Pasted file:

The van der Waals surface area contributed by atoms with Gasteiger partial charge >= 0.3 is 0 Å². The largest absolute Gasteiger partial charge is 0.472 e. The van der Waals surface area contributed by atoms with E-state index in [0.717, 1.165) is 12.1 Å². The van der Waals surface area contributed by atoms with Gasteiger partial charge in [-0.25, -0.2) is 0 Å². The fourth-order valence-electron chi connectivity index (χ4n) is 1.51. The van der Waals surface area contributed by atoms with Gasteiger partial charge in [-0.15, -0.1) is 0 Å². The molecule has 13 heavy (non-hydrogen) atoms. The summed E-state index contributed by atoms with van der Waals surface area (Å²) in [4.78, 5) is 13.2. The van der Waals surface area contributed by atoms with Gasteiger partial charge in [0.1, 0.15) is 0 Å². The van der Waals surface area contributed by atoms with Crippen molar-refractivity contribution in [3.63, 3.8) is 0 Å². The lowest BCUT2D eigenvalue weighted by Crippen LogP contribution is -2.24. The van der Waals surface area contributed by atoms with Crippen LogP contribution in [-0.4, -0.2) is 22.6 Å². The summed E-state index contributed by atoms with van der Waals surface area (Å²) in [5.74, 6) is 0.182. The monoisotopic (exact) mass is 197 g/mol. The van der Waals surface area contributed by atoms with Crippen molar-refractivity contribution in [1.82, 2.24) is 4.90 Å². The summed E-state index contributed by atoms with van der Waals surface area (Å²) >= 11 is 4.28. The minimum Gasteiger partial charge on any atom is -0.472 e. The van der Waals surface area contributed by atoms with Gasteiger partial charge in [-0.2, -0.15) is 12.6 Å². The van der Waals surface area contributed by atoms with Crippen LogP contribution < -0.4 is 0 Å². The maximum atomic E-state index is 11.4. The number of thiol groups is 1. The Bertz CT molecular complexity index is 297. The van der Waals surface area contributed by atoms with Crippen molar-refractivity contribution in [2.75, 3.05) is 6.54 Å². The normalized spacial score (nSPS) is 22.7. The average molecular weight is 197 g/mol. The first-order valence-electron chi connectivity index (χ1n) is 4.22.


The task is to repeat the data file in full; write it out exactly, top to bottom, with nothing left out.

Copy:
The van der Waals surface area contributed by atoms with Gasteiger partial charge >= 0.3 is 0 Å². The largest absolute Gasteiger partial charge is 0.472 e. The van der Waals surface area contributed by atoms with E-state index in [0.717, 1.165) is 12.1 Å². The van der Waals surface area contributed by atoms with Gasteiger partial charge in [-0.25, -0.2) is 0 Å². The fourth-order valence-electron chi connectivity index (χ4n) is 1.51. The van der Waals surface area contributed by atoms with Gasteiger partial charge in [-0.15, -0.1) is 0 Å². The molecule has 13 heavy (non-hydrogen) atoms. The summed E-state index contributed by atoms with van der Waals surface area (Å²) in [4.78, 5) is 13.2. The van der Waals surface area contributed by atoms with Gasteiger partial charge in [0.1, 0.15) is 0 Å². The van der Waals surface area contributed by atoms with Crippen molar-refractivity contribution in [3.63, 3.8) is 0 Å². The lowest BCUT2D eigenvalue weighted by Crippen LogP contribution is -2.24. The van der Waals surface area contributed by atoms with Crippen LogP contribution in [-0.4, -0.2) is 22.6 Å². The summed E-state index contributed by atoms with van der Waals surface area (Å²) in [5.74, 6) is 0.182. The monoisotopic (exact) mass is 197 g/mol. The van der Waals surface area contributed by atoms with Crippen molar-refractivity contribution in [1.82, 2.24) is 4.90 Å². The summed E-state index contributed by atoms with van der Waals surface area (Å²) >= 11 is 4.28. The minimum Gasteiger partial charge on any atom is -0.472 e. The van der Waals surface area contributed by atoms with Gasteiger partial charge in [-0.2, -0.15) is 12.6 Å². The van der Waals surface area contributed by atoms with Crippen LogP contribution < -0.4 is 0 Å². The maximum atomic E-state index is 11.4. The number of thiol groups is 1. The Bertz CT molecular complexity index is 297. The van der Waals surface area contributed by atoms with Crippen molar-refractivity contribution in [2.75, 3.05) is 6.54 Å². The normalized spacial score (nSPS) is 22.7. The average molecular weight is 197 g/mol. The first-order valence-electron chi connectivity index (χ1n) is 4.22.